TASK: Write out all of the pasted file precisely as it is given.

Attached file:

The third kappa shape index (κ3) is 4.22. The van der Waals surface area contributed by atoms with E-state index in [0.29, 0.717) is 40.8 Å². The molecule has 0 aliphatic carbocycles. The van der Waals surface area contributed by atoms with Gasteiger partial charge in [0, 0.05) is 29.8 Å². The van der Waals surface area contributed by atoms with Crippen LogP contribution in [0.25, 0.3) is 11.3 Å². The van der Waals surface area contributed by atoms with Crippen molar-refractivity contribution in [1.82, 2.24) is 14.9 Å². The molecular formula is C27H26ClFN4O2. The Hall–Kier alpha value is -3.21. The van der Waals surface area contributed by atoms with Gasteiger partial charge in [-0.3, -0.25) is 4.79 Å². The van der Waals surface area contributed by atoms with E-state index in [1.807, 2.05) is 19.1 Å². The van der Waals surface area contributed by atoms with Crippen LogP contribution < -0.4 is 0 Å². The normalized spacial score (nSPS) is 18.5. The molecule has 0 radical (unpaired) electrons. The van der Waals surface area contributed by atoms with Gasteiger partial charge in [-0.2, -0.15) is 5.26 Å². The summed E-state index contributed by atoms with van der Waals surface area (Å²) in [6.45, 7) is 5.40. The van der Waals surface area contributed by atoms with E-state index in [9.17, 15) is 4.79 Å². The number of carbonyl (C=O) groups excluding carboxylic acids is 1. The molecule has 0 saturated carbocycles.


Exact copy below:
The third kappa shape index (κ3) is 4.22. The van der Waals surface area contributed by atoms with E-state index in [0.29, 0.717) is 40.8 Å². The molecule has 0 aliphatic carbocycles. The van der Waals surface area contributed by atoms with Gasteiger partial charge in [0, 0.05) is 29.8 Å². The van der Waals surface area contributed by atoms with Crippen LogP contribution in [0.25, 0.3) is 11.3 Å². The van der Waals surface area contributed by atoms with Crippen molar-refractivity contribution in [1.82, 2.24) is 14.9 Å². The molecular formula is C27H26ClFN4O2. The Hall–Kier alpha value is -3.21. The van der Waals surface area contributed by atoms with Gasteiger partial charge in [-0.3, -0.25) is 4.79 Å². The van der Waals surface area contributed by atoms with E-state index in [1.807, 2.05) is 19.1 Å². The van der Waals surface area contributed by atoms with Crippen LogP contribution < -0.4 is 0 Å². The normalized spacial score (nSPS) is 18.5. The molecule has 0 radical (unpaired) electrons. The van der Waals surface area contributed by atoms with Gasteiger partial charge in [-0.2, -0.15) is 5.26 Å². The summed E-state index contributed by atoms with van der Waals surface area (Å²) in [6.45, 7) is 5.40. The van der Waals surface area contributed by atoms with E-state index in [9.17, 15) is 4.79 Å². The number of carbonyl (C=O) groups excluding carboxylic acids is 1. The molecule has 0 saturated carbocycles.